Darius nodded, his naturally neutral/pensive expression not changing. He bowed his head for a few moments, and closed his eyes, trying to collect the will power to get on with the business at hand. Finally he looked up, and began. "All very interesting, but I've been avoiding the point of this meeting. I suppose I should get to it." With a small sigh, he continued, "Captain, since pirates are clearly people who work outside the law, and moreso because you yourself fought the Order during the war, I feel it should be safe to be open with you. Of course, it also helps that my cousin obviously trusts you. Anyway, the fact is, I'm planning a potential rebellion. A renewed effort to oppose the Second Order, though I'm not certain it will necessarily come to war. Even if it doesn't, it is essential that I be prepared for the possibility.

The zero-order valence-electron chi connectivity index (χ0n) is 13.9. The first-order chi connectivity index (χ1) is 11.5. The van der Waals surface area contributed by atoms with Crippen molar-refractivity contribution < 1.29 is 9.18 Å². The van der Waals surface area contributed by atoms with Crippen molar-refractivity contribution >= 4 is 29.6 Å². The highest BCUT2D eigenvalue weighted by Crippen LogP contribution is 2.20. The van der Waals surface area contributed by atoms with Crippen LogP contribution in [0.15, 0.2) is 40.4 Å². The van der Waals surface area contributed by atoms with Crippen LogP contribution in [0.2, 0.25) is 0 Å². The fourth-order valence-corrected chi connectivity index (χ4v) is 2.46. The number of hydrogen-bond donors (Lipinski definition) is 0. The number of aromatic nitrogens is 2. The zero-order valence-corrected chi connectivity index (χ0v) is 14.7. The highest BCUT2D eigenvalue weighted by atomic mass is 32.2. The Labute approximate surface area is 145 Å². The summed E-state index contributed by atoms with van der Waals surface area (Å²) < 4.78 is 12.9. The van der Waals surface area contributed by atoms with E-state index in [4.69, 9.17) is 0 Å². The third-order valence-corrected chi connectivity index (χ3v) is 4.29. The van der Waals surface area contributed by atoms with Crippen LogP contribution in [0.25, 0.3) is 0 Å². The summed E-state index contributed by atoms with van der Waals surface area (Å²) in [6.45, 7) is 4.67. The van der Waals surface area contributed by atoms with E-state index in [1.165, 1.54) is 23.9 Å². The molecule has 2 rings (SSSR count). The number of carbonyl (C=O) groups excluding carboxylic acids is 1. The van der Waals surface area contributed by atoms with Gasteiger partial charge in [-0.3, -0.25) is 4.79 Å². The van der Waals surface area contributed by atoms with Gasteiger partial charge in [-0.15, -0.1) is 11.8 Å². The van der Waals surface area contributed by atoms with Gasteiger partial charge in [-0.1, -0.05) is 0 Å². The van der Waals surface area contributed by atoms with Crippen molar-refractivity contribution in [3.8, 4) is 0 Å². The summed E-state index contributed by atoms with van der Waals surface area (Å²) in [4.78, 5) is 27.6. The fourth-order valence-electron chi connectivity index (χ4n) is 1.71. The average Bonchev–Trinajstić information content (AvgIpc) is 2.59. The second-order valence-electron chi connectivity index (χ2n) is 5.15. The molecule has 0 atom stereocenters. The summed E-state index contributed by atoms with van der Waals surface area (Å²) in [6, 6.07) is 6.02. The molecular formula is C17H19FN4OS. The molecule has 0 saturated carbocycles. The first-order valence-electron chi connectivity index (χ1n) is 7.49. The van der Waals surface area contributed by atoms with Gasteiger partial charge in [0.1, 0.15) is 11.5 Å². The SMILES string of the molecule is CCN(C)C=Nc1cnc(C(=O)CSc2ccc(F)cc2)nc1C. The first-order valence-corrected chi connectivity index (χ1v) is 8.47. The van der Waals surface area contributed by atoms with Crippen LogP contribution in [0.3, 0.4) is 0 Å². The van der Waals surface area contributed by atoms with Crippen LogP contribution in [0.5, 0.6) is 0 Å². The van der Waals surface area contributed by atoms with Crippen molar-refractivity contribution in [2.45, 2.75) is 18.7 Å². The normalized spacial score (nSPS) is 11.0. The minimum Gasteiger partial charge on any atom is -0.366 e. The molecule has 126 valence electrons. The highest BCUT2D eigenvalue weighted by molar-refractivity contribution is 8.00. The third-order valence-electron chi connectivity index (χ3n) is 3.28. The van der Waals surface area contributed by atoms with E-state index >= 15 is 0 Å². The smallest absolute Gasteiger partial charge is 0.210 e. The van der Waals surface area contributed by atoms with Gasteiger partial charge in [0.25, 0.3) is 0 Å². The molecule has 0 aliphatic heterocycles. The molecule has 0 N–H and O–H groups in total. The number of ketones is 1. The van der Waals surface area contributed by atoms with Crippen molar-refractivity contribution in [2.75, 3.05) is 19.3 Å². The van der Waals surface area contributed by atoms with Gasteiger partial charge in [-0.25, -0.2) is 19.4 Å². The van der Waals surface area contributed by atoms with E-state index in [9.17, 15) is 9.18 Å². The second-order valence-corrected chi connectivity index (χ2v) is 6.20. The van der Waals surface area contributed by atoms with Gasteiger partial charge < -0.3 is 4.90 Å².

"I expect you'll need a good reason to trust that I'm telling you all this in earnest." (He avoided mentioning that this point hadn't occurred to him, the first time he recruited people to his cause.) "Well, if Cara's talked to you about her clan, you may know they themselves were a large part of the war. My father is Adam of Triscot... who I've just recently learned is still alive; in fact, I just learned Cara herself is still alive." Nodding toward his mother, he added, "I don't know if you've met Anne before today, but her real name is Alyn, and she's my mother... Adam's wife, of course. I'm not even sure if Cara's mentioned any of this, since it's supposed to be a secret from the world, our clan having survived the war. And she addressed her as 'Anne' back in the pub, but that could just be because it was a public place, and not because she was keeping the truth from you, specifically. Either way, my father, and probably other members of my clan, are to be an important part of my rebellion, and if I've mentioned the rebellion itself, I might as well mention them, too."